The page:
Liberal-Radical city councillor Vincent Subilia started his campaign over the weekend, telling La Tribune de Genève that recognition by Unesco would help boost the reputation of a festival that is in the city's “DNA”.
READ ALSO: All you need to know about Geneva's Escalade
Currently the Escalade is among 199 so-called living traditions in Switzerland. Two years ago the federal government selected eight of them to submit to Unesco for inclusion on its intangible heritage list, which aims to raise awareness about the importance of living traditions and cultural festivities around the world.
Among those selected were yodelling, watchmaking, alpine livestock traditions and the Helvetica font, along with events such as Basel's Fasnacht carnival and Vevey's winegrowers' festival, both of which have now been approved by Unesco for inclusion.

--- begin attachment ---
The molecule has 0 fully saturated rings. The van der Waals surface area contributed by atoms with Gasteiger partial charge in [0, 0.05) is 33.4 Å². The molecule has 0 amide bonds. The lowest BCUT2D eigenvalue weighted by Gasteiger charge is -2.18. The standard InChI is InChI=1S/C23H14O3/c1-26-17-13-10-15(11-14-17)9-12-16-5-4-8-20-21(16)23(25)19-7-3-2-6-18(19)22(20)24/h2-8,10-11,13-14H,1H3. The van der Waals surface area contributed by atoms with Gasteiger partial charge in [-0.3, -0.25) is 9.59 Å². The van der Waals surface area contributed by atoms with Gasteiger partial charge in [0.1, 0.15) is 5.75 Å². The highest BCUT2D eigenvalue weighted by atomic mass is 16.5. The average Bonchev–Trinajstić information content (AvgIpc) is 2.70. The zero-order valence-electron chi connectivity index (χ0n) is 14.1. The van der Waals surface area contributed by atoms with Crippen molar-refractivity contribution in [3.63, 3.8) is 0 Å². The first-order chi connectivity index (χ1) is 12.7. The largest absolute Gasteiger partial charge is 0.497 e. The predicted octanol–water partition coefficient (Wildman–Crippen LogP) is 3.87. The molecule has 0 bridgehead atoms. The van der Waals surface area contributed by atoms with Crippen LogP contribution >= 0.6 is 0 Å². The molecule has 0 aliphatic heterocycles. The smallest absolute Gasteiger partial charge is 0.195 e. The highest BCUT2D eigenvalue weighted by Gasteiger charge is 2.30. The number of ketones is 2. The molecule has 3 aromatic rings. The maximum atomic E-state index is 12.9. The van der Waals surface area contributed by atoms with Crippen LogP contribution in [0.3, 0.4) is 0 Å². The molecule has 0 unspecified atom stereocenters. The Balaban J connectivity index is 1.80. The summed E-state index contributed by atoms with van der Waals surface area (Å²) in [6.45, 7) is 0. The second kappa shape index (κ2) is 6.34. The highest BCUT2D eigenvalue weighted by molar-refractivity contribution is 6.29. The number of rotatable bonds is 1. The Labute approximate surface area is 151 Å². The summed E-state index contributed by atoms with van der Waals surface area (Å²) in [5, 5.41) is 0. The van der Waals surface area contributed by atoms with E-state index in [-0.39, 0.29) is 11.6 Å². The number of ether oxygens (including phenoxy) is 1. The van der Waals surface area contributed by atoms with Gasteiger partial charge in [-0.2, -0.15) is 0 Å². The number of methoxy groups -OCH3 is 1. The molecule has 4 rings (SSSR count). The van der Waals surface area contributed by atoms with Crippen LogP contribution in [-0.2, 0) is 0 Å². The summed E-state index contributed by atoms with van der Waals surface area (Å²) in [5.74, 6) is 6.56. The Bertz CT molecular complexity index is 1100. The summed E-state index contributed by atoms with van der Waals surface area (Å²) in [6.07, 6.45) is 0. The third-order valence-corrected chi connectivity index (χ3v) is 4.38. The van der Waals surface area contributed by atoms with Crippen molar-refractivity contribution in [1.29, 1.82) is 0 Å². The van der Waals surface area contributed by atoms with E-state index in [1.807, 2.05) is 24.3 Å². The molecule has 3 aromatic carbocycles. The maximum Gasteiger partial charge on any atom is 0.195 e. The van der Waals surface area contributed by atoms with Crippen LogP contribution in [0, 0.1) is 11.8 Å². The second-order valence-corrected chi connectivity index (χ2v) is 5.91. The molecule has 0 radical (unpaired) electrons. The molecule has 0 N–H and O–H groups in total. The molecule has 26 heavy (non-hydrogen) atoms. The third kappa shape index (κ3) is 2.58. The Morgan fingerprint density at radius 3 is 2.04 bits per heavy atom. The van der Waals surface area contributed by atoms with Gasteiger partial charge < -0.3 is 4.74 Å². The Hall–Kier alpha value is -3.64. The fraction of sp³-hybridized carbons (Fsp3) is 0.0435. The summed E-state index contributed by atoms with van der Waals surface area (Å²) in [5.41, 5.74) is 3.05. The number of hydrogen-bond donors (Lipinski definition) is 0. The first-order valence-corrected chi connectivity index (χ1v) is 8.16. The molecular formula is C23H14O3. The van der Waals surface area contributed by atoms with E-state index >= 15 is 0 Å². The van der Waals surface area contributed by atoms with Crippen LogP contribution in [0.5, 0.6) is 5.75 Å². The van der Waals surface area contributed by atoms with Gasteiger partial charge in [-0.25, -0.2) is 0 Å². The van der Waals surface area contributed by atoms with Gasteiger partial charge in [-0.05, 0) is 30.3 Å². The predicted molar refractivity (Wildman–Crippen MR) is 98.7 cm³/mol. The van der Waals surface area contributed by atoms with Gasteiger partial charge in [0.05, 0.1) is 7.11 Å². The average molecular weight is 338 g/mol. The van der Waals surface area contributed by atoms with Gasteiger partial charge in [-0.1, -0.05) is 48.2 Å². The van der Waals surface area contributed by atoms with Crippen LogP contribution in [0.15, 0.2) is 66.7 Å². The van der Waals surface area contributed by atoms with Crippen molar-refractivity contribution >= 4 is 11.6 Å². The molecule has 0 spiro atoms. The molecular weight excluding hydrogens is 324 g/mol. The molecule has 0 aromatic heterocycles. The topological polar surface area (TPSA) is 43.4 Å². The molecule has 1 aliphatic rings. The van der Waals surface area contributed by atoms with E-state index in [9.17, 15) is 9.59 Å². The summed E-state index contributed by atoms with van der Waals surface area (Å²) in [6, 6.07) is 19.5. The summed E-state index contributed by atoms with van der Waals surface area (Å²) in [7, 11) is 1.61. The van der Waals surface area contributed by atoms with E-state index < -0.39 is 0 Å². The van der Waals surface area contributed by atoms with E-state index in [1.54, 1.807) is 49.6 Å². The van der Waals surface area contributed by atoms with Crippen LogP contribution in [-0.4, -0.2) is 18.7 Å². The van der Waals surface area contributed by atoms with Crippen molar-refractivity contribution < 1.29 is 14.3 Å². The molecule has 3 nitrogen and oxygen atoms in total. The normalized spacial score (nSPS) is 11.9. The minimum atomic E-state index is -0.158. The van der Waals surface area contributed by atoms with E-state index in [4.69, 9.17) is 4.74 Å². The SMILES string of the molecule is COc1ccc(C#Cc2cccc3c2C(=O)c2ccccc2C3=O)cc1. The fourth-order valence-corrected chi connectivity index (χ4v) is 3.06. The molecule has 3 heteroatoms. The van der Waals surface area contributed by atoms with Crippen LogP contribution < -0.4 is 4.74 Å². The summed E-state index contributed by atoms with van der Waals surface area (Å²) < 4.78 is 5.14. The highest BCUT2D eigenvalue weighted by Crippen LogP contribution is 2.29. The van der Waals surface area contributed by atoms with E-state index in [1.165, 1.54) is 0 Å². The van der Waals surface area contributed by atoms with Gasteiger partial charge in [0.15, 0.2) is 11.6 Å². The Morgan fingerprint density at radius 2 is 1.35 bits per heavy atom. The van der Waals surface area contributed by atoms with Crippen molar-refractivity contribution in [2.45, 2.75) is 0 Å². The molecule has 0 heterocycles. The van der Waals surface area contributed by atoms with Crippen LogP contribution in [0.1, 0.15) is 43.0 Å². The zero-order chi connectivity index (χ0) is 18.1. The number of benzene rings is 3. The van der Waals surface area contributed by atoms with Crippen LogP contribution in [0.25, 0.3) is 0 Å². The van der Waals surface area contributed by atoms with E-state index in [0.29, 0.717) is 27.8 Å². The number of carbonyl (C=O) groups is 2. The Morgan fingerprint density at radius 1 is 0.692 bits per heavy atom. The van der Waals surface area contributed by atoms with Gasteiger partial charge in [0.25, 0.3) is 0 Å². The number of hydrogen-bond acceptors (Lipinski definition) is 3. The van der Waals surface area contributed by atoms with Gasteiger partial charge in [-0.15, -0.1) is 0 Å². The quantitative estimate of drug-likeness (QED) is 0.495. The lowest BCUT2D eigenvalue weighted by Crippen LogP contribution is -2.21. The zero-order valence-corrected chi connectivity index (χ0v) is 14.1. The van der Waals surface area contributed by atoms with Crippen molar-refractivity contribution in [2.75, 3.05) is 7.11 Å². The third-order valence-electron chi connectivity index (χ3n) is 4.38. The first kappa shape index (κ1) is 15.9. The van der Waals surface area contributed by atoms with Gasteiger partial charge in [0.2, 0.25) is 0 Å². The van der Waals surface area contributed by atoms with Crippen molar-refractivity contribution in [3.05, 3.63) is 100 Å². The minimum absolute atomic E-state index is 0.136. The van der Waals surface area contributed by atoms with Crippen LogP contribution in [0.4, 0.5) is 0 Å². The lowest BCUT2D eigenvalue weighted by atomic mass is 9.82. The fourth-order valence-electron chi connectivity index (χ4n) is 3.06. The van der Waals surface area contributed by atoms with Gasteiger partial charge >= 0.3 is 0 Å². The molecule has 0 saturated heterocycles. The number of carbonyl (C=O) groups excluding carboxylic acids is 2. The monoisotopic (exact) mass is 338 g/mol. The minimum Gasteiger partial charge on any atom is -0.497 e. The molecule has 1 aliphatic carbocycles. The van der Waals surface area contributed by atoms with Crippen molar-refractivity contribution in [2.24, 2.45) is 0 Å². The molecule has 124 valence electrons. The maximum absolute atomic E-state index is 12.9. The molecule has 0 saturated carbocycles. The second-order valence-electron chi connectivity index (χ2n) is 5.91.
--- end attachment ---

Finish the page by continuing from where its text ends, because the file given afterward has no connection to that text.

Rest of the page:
The Escalade is on a par with those two events, feels Subilia, and recognition by Unesco would “help attract more tourists to Geneva,” he told the paper.
The Company 1602, which organizes the festival each year, supports the move.
“It's worth a try!” said its president Jean-Paul Vulliety. “Particularly because this is a great tradition that involves the population. The whole city experiences the Escalade.”
The Escalade festival celebrates a failed siege of the city on December 11th 1602 when the Duke of Savoy's army attempted a surprise attack on Geneva but was thwarted by the city's residents who fought back.
The festival includes two impressive parades through the streets of the Old Town with participants in period dress.
This year's historical parade took place under rainy skies on Sunday but that didn't stop the crowds coming out.